God reminds us frequently because we need to be reminded. But we can tune his reminders out just like we used to do with Mom. And we can do with God what we learned early to do with everyone else: become a fake thanker.
Being self-absorbed sinners, and modeling off the self-absorbed sinners we observed, we learned early to use expressions of gratitude often more as social gear-greasing courtesies and reputation-enhancers rather than real, heart-felt expressions of amazement that someone showed us kindness or generosity or sacrificed on our behalf.
Biblical thanksgiving is no obligatory expression of spiritual courtesy.
And now when we hear the Bible tell us to “be thankful” (Colossians 3:15), we can do the same thing and turn it into an obligatory expression of spiritual courtesy toward God rather than an expression of an astounded, overwhelmed realization that we have received mind-blowing grace from him.
We’ve learned to say thank you without feeling thankful and to think it’s okay. It’s not okay. Thankless gratitude is like affectionless love. It’s like joyless happiness. It’s like the form of godliness without its power. It’s not okay. It’s not the real thing. And as long as we practice it we are missing out on the joy God intends to give us through thanksgiving.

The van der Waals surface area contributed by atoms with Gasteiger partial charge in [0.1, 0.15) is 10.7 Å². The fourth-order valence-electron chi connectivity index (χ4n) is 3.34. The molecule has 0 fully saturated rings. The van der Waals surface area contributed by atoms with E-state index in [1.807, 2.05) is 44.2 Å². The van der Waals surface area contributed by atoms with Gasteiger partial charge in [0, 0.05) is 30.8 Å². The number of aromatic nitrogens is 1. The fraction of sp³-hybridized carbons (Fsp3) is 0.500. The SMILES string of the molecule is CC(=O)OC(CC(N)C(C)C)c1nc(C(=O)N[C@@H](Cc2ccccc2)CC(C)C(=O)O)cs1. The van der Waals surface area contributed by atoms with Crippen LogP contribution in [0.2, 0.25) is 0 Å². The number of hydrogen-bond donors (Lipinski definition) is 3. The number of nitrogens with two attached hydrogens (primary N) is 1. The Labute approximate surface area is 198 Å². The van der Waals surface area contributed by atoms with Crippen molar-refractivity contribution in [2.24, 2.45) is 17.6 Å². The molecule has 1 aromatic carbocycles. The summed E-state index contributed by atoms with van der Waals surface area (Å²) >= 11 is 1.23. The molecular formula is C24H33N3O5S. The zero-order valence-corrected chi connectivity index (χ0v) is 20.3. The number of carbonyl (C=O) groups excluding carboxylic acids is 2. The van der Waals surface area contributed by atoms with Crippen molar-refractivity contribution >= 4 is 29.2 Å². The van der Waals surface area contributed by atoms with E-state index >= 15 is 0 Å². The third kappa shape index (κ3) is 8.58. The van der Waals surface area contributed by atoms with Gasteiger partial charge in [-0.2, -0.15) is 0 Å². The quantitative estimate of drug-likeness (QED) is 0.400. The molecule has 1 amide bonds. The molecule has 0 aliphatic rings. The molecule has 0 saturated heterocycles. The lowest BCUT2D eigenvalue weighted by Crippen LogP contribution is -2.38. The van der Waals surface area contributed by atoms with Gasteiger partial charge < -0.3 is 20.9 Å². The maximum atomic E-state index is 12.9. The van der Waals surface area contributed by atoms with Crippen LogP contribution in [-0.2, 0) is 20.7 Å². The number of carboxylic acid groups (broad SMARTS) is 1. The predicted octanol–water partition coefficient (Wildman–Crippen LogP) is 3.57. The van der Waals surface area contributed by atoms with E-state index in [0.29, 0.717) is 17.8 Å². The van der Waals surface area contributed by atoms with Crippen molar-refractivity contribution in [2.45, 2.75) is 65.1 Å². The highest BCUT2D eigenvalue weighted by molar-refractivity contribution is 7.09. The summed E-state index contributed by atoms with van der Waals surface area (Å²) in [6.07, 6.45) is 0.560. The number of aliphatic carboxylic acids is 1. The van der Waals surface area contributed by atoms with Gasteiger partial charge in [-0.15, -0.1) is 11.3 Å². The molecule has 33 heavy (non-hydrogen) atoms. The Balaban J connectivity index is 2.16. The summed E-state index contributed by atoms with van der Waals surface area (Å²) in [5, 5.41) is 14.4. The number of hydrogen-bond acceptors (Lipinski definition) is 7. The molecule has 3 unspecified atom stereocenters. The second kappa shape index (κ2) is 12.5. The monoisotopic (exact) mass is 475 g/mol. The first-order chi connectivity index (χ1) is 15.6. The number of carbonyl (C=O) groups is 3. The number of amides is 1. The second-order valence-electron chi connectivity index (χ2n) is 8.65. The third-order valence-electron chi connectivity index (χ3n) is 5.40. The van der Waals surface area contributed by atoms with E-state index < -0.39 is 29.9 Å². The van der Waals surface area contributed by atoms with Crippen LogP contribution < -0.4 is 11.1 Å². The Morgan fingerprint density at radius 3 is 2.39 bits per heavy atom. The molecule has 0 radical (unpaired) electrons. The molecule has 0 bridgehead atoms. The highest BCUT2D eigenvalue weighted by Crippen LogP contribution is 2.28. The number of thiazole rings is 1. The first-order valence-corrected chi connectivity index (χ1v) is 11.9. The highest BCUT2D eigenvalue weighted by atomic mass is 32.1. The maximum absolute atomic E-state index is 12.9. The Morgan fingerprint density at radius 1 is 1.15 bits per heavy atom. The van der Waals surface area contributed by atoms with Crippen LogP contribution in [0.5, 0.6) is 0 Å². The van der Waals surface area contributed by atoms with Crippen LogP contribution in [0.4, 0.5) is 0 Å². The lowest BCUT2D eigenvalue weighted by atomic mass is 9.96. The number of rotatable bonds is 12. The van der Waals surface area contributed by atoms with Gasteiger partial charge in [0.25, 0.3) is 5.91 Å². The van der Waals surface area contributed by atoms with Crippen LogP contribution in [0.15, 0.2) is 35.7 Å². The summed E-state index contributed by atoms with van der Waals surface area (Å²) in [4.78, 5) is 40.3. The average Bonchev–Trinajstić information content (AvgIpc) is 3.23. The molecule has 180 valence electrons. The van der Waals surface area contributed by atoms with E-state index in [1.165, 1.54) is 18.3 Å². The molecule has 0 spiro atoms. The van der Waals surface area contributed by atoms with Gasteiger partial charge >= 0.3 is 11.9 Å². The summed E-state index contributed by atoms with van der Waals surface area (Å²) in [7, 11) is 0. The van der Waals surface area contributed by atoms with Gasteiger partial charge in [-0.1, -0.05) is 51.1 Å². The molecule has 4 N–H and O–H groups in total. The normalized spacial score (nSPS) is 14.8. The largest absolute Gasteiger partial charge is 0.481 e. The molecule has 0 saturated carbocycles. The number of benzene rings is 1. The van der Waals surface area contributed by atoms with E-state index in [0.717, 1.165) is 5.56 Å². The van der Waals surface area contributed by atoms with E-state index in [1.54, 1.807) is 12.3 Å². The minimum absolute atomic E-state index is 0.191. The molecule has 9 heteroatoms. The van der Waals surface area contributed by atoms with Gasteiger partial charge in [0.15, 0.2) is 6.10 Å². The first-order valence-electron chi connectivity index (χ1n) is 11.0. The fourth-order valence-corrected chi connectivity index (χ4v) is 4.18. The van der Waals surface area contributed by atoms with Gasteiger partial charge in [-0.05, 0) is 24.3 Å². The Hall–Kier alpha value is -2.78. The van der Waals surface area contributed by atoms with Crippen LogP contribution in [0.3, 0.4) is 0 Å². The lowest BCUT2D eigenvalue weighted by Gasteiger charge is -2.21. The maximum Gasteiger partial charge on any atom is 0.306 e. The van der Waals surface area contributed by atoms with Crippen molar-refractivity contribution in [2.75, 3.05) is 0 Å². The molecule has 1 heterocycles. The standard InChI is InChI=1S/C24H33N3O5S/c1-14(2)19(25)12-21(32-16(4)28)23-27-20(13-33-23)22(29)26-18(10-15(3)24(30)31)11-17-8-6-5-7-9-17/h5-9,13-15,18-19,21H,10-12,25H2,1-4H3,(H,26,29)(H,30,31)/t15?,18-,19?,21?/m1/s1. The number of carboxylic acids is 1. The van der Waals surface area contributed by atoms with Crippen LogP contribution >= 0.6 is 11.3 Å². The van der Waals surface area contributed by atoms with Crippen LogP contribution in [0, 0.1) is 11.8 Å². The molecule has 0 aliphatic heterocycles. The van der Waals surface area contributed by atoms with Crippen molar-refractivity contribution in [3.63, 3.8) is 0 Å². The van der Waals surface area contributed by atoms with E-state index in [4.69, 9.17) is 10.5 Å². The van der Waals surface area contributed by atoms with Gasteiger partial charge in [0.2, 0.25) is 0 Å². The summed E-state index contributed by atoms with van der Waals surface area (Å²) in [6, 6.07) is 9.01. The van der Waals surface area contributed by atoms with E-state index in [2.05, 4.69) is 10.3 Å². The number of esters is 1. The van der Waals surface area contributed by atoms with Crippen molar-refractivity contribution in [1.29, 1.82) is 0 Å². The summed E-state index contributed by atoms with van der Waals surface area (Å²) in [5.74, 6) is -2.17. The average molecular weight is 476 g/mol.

Feast on Thanksgiving
When God commands us to “give thanks in all circumstances” (1 Thessalonians 5:18), he does not want some mere spiritual courtesy from us. It’s not like he needs our meager words of thanks or he’ll feel bad, like grandma might have. I believe God does feel bad if we don’t express gratitude. But what he feels is not self-pity because we didn’t make him feel good for doing something nice for us. He feels grieved for us because we are missing the point and therefore missing true joy.
God’s command for us to be thankful is a prescription of healing for the disease of our soul-crippling selfishness. It is an invitation to us to see the glory of God’s grace that is everywhere and, for the Christian, is infused into everything (Romans 8:28). It is an invitation for us to leave behind the spiritual poverty of our sin and selfishness and receive, through the cross, “the immeasurable riches of [God’s] grace in kindness toward us in Christ Jesus” (Ephesians 2:7). The command for us to be thankful is God commanding us to experience the deep joy of true gratitude for all God promises to be for us in Christ forever. It is a profoundly kind command.
Christian thanksgiving is a feast of joy for the soul. It is savoring what is most satisfying to us. It is eating “the food that endures to eternal life” (John 6:27).
That is what next week’s feast of food is all about. The food many of us will enjoy is not meant to be the focus; it is meant to be a finger pointing to the abounding grace of God (2 Corinthians 9:8) that is enveloping us like a flood. The food is meant to help us really taste joy. The feast is meant to help us really feast.
So, in the words of the old table blessing, “For what we are about to receive, may the Lord make us truly thankful.”